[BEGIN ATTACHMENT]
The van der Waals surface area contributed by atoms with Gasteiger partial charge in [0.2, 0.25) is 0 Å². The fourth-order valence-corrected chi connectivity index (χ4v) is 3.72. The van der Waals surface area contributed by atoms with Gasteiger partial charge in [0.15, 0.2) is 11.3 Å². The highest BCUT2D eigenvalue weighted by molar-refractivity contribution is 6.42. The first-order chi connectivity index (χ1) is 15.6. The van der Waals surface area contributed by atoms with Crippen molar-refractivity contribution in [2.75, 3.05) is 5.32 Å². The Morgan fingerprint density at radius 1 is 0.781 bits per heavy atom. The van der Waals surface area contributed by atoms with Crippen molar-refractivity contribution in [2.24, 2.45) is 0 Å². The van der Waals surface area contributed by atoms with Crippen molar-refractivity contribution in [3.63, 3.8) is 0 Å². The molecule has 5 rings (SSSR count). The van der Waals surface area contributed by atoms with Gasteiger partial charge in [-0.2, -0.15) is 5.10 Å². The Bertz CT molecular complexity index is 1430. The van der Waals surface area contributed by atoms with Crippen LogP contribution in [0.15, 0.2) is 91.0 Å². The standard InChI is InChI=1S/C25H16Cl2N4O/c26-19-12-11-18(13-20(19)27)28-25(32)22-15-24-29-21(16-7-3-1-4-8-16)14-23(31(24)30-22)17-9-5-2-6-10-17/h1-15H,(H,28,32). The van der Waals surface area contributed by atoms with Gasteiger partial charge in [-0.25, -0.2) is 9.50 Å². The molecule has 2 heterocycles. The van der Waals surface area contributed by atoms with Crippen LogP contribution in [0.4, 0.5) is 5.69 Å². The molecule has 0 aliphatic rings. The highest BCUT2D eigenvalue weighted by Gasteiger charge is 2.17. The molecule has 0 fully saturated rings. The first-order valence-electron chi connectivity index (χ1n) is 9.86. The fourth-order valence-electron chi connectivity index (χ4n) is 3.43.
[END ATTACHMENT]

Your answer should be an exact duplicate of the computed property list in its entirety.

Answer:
The van der Waals surface area contributed by atoms with Gasteiger partial charge in [0.2, 0.25) is 0 Å². The fourth-order valence-corrected chi connectivity index (χ4v) is 3.72. The van der Waals surface area contributed by atoms with Gasteiger partial charge in [0.15, 0.2) is 11.3 Å². The highest BCUT2D eigenvalue weighted by molar-refractivity contribution is 6.42. The first-order chi connectivity index (χ1) is 15.6. The van der Waals surface area contributed by atoms with Crippen molar-refractivity contribution in [2.75, 3.05) is 5.32 Å². The Morgan fingerprint density at radius 1 is 0.781 bits per heavy atom. The van der Waals surface area contributed by atoms with Crippen molar-refractivity contribution in [2.24, 2.45) is 0 Å². The van der Waals surface area contributed by atoms with Crippen molar-refractivity contribution in [3.63, 3.8) is 0 Å². The molecule has 5 rings (SSSR count). The van der Waals surface area contributed by atoms with Gasteiger partial charge in [-0.2, -0.15) is 5.10 Å². The Bertz CT molecular complexity index is 1430. The van der Waals surface area contributed by atoms with Crippen LogP contribution in [0.15, 0.2) is 91.0 Å². The standard InChI is InChI=1S/C25H16Cl2N4O/c26-19-12-11-18(13-20(19)27)28-25(32)22-15-24-29-21(16-7-3-1-4-8-16)14-23(31(24)30-22)17-9-5-2-6-10-17/h1-15H,(H,28,32). The van der Waals surface area contributed by atoms with Gasteiger partial charge in [-0.25, -0.2) is 9.50 Å². The molecule has 2 heterocycles. The van der Waals surface area contributed by atoms with Crippen LogP contribution in [0.4, 0.5) is 5.69 Å². The molecule has 0 aliphatic rings. The highest BCUT2D eigenvalue weighted by Gasteiger charge is 2.17. The molecule has 0 fully saturated rings. The first-order valence-electron chi connectivity index (χ1n) is 9.86. The fourth-order valence-electron chi connectivity index (χ4n) is 3.43.